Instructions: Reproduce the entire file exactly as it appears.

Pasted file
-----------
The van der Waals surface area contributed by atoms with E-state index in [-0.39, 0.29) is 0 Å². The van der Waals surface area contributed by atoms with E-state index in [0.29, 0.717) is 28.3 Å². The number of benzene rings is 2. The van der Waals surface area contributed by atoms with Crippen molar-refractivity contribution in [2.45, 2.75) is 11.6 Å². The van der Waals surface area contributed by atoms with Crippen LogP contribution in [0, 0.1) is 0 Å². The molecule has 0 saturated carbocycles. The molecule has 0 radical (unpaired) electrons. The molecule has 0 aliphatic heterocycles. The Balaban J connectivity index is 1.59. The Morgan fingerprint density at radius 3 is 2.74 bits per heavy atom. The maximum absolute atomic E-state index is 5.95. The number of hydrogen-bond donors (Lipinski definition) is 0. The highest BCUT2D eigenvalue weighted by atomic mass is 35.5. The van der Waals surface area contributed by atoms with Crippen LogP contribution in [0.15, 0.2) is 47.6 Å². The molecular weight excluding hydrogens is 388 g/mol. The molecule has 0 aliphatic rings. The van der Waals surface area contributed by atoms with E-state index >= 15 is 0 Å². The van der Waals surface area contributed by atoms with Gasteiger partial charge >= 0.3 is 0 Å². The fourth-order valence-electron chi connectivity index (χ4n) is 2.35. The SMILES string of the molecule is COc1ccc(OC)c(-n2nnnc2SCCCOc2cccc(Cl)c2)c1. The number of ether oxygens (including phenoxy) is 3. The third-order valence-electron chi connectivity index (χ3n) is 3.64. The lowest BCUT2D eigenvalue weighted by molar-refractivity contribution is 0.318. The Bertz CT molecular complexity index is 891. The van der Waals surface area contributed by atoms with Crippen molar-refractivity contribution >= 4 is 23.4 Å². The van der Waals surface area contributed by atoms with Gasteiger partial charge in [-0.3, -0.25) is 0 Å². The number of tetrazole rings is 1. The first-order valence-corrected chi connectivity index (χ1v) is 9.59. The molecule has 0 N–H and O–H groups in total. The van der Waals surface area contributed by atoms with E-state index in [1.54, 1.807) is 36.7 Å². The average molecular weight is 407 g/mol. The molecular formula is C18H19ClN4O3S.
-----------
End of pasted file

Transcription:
The van der Waals surface area contributed by atoms with E-state index in [-0.39, 0.29) is 0 Å². The van der Waals surface area contributed by atoms with E-state index in [0.29, 0.717) is 28.3 Å². The number of benzene rings is 2. The van der Waals surface area contributed by atoms with Crippen molar-refractivity contribution in [2.45, 2.75) is 11.6 Å². The van der Waals surface area contributed by atoms with Crippen LogP contribution in [0, 0.1) is 0 Å². The molecule has 0 saturated carbocycles. The molecule has 0 radical (unpaired) electrons. The molecule has 0 aliphatic heterocycles. The Balaban J connectivity index is 1.59. The Morgan fingerprint density at radius 3 is 2.74 bits per heavy atom. The maximum absolute atomic E-state index is 5.95. The number of hydrogen-bond donors (Lipinski definition) is 0. The highest BCUT2D eigenvalue weighted by atomic mass is 35.5. The van der Waals surface area contributed by atoms with Crippen LogP contribution in [0.15, 0.2) is 47.6 Å². The molecular weight excluding hydrogens is 388 g/mol. The molecule has 0 aliphatic rings. The van der Waals surface area contributed by atoms with E-state index >= 15 is 0 Å². The van der Waals surface area contributed by atoms with Gasteiger partial charge >= 0.3 is 0 Å². The fourth-order valence-electron chi connectivity index (χ4n) is 2.35. The SMILES string of the molecule is COc1ccc(OC)c(-n2nnnc2SCCCOc2cccc(Cl)c2)c1. The number of ether oxygens (including phenoxy) is 3. The third-order valence-electron chi connectivity index (χ3n) is 3.64. The lowest BCUT2D eigenvalue weighted by molar-refractivity contribution is 0.318. The Bertz CT molecular complexity index is 891. The van der Waals surface area contributed by atoms with Crippen molar-refractivity contribution >= 4 is 23.4 Å². The van der Waals surface area contributed by atoms with Gasteiger partial charge in [-0.3, -0.25) is 0 Å². The number of tetrazole rings is 1. The first-order valence-corrected chi connectivity index (χ1v) is 9.59. The molecule has 0 N–H and O–H groups in total. The van der Waals surface area contributed by atoms with E-state index in [1.54, 1.807) is 36.7 Å². The average molecular weight is 407 g/mol. The molecular formula is C18H19ClN4O3S.